In 1999, you were ahead of the curve if you had a website. Even a simple home page and contact form would have helped you get found by your customers.
In 2014, it’s a little more competitive.
100,000 new sites a day are published.
You don’t need to be a math genius to know you’ve got your work cut out for you if you’re going to stand out from the crowd.
Even a small business website with 8-12 pages of content needs to have certain elements to have a hope of attracting prospects and turning them into customers.
If you’re considering a website refresh or a whole new site, here are some essential elements in today’s noisy world.
The person helping you with your web design/development may understand this and they may not.
Don’t assume they do because frankly, it’s a different skill set than design or coding. Ask. If they don’t know, here’s a Slideshare that you may find helpful.
- Who is your target market?
- How will you show you solve their problems?
- How will you weave good keyword terms into your copy?
- – Often this is most overlooked element in websites but don’t let this fall by the wayside!
If you don’t know the answers to any of these, find out.
This means your website will show up nicely on smartphones and tablets.
Without it, your pictures and text will go off the screen and readers will need to scroll back and forth to read your message. 70% of online searches start “on the go”. If your website doesn’t automatically resize for the phone so it’s easy to read, you’re going to lose customers.
Keep your design simple. Don’t clutter up your home page with a ton of graphics and confusing tabs. You need a nice, simple header, a clean layout, a benefit-focused headline and good copy that solves your prospects problems.
5—Build a List
90% of people who land on your site will disappear, never to be seen again. You’ve worked hard to get them to you so don’t let them leave without connecting with you. Email gives you the chance to develop a relationship and make more sales. In fact, marketers report, the majority of sales still happen through email.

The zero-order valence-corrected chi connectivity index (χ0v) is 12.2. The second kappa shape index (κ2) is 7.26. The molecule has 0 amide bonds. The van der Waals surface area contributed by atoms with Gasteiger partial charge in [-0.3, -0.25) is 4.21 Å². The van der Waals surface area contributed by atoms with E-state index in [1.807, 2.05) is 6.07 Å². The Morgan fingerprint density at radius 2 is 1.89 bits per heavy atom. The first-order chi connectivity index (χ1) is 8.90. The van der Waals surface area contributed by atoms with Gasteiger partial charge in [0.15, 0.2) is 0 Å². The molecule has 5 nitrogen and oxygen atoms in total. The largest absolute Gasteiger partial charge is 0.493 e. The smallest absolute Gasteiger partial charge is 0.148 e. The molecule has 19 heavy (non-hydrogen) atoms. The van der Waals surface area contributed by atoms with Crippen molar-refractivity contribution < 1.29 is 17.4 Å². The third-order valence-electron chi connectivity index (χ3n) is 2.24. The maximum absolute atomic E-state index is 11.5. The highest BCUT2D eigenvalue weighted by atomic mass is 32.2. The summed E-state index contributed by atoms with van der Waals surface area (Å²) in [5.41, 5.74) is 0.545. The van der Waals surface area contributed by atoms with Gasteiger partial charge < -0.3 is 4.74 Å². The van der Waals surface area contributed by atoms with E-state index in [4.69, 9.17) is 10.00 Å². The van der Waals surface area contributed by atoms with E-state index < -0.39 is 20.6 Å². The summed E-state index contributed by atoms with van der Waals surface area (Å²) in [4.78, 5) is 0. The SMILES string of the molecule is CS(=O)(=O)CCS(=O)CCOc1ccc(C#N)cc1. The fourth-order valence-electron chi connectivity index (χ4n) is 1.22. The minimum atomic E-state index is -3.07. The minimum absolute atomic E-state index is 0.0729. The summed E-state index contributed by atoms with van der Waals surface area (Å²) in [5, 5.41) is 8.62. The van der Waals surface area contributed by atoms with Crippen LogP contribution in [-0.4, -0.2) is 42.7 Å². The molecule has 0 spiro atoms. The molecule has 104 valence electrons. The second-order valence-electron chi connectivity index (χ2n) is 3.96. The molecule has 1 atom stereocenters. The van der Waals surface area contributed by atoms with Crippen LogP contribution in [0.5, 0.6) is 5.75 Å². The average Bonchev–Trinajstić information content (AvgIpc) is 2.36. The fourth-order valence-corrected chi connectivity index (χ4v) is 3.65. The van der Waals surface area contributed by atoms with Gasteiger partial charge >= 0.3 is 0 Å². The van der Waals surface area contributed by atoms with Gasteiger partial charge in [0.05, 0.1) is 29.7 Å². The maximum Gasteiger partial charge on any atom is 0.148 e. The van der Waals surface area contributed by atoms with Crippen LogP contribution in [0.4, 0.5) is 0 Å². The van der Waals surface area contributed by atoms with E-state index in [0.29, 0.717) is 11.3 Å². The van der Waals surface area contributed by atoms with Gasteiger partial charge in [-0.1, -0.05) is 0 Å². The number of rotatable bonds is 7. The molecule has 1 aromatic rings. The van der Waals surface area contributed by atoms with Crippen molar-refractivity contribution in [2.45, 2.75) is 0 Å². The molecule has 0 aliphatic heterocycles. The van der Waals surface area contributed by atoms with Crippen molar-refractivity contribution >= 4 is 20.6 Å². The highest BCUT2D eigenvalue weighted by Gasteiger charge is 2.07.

6—Develop a Sales Funnel
Taken from the sales world, the idea of a “sales funnel” is that you have a lot of people at the top of your funnel and they “self-select” as they get to know you. Ultimately, a certain percentage does business with you. Your goal? Make it easy for them.
7—Make it Easy
Ideally, you have clear offers on your site. Buy this, do that…you don’t want your prospects to be confused. Using the sales funnel as an example, let’s say you offer a “lead magnet” or special report to your audience. If you sell marketing automation software to small business owners you might call it, The Small Business Guide to Marketing Automation: 10 Tips to Make it Work for You.
Your business owners will sign up on your opt in form to receive this report. Now, they have valuable information and you have their email address. That’s your first step in the sales funnel.
8—Calls to Action
Lead your prospect by the hand through your copy and ask them to do something. That “ask” could be making an appointment with you or signing up for your special report. Each page should have a call to action that makes sense.
9—Integrate Your Social
Make sure your social media icons are easy to find and link to your social media pages. Review your social media plan and make sure you have a nice balance of social shares, information, fun and offers that link back to your website (this latter can be a teaser with a link to a blog post).
10—Separate Landing Pages
If you’re selling a book or a seminar or a special service, it helps to have a specific page dedicated to that product or service. It focuses on one thing and you can drive traffic with blogging, ads and social media posts to that one page.
Keep it simple, don’t include tabs to your other pages and have the call to action obvious.
11—Include meta data
This is a “behind the scenes” title and description that go into your code and help your prospects find you. Uncover more about about meta data here.
I see a lot of clients either ignore it completely or use the same description for every page. Neither will help you. Like the keyword strategy, don’t assume your web person will handle it for you. They may not know how. If not, either learn to do it yourself or hire someone. I’ve even offered coaching services to coach people through how to do this. It’s important.
What about you? What am I leaving out? Love to hear in the comments below.